In this tutorial, we’ll go through all the steps of creating a flaming skull in Photoshop. We’ll be using some images we shot ourself of flames, and a stock Designious vector skull to get us started. This tutorial covers some relatively simple steps and some clever photo manipulation techniques. Let’s get to it!
Final Image Preview
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For this tutorial, I used Photoshop CS3, a skull from Designious.com (you could choose to use a free skull though, such as Skull Vector Pack 1) and some hi-res flames images. The high-res image files are available to Psd Plus members in the download pack. Though non-members are certainly welcome to shoot your own flame photos or find some stock to use here, so you can follow along.
To get things started, create a new document 210mm by 290mm with a 100% black background.
Copy (Command + C) and paste (Command + V) the vector from Illustrator to Photoshop as pixels.
On a new layer create an ellipse filled with dark red (#4c0400) that surrounds the skull. Next, apply a Gaussian Blur of 250px (maximum value), and place that layer under the skull.
Let’s prepare the skull for the flames. Select the white color from the skull. (Select > Color Range) and fill it with an orange-yellow color(#f9ae31), except the teeth and mandible that will be filled with light red (#e82b19).
Select the red area using Select > Color Range and then contract using Select > Contract > with 4 px, then and Delete.
Select the yellow color. Next use a Brush with Toll on 250-300 px, Hardness of 0, Opacity at 10-15%, red for the color (d02207), and gradually color from the interior towards the exterior, until you get a skull with a bit of glow.
Lets try to add some volume to the skull. Use the Eraser Tool with a diameter of 200px, Hardness of 0, and Opacity of 70%, and erase some of the red. Here we establish the lighter and darker parts of the skull so we can see some volume.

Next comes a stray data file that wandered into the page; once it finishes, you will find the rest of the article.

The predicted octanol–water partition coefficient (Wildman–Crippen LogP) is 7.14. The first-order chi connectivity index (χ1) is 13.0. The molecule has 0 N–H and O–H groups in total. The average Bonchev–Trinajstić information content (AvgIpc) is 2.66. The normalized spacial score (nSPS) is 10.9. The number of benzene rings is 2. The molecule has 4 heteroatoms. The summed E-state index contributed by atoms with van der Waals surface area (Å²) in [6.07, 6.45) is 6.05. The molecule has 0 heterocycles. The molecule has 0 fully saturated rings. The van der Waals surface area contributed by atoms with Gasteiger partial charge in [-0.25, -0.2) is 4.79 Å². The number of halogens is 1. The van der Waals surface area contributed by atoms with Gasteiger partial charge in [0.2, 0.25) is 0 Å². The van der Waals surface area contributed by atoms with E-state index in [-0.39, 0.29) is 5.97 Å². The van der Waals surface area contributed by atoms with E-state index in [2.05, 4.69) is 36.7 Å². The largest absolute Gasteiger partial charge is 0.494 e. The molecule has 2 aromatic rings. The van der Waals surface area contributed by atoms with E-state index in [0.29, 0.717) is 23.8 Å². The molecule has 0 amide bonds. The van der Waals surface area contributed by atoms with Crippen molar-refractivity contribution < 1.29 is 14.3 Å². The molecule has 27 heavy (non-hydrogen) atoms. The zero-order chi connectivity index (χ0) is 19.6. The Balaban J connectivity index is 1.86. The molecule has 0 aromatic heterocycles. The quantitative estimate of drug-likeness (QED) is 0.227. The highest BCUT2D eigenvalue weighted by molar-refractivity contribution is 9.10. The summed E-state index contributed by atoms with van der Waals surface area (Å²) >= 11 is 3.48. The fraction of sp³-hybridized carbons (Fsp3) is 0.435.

Now double the Skull layer. Select the skull closest to the background and apply a Gaussian Blur of 8-10 px to create a glow.
Select the area under the nose including the teeth. Now grab a 80px Brush with a color of red (#d02207). Brush color on the right and left sides creating a soft gradient that ads depth to the lower part of the skull.
Now that we have a hot skull on our screen, let’s start the fire! Open the files with the flames and prepare each of them to be used on our image as follows:
A. Open the flames files.
B. Go to Select > Color Range, and select the darker area of the background. Next, Invert the selection (Command + Shift + I).
C. Go to Select > Modify > Feather, and set to about 20px. Then drag and drop them into our main skull document.
D. Set the blend modes to Screen or Lighten.
E. For the flames that will have other flames on top of them, we’ll need to adjust the color Balance. You can do this by going to Image > Adjustments > Color Balance (Command + B).
Use the Free Transform Tool (Command + T) to arrange each flame into the desired position and the desired proportions.
Notice that the teeth area looks a bit darker than the rest of the skull so using the Brush Tool(B) and yellow (d02207) you lighten some parts of the teeth so they can blend better with the flames.
Use the Smudge Tool (R) on the flames near the eyeballs to make them touch the skull so that you create a smooth transition from the skull to the flames.
Use the Smudge Tool (R) to make the yellow parts of the skull blend with the base of the flames.
Use the Smudge Tool again in the red areas from the shadow where you try to draw a contour going towards the dark areas.
Use the Dodge Tool (O) to enhance the glowing effect on the edges of the skull.
Use the Burn Tool to work on the shadow areas of the contour so you can smoothen the passes from light to dark.
Now for the smoke. To create the smoke, use the same flame images and apply the same techniques you did in Steps 10 and 11 to them. The difference here though is that you’ll need to desaturate these images to make them look like smoke. You can do this by going to Image > Adjustments > Hue/Saturation > Desaturate (Command + U), then set it to -100 for Saturation, and -16 for Luminosity.
Now lets apply a 2px Blur filter on the smoke so it blends better. Do this by going to Filter > Blur > Gaussian Blur.
Now the sparks! Using a Brush of 3px with 100% Hardness and 100% Opacity you start drawing the sparks. You can alter some of them using the Smudge Tool (R). And that puts the finishing touches on this image.
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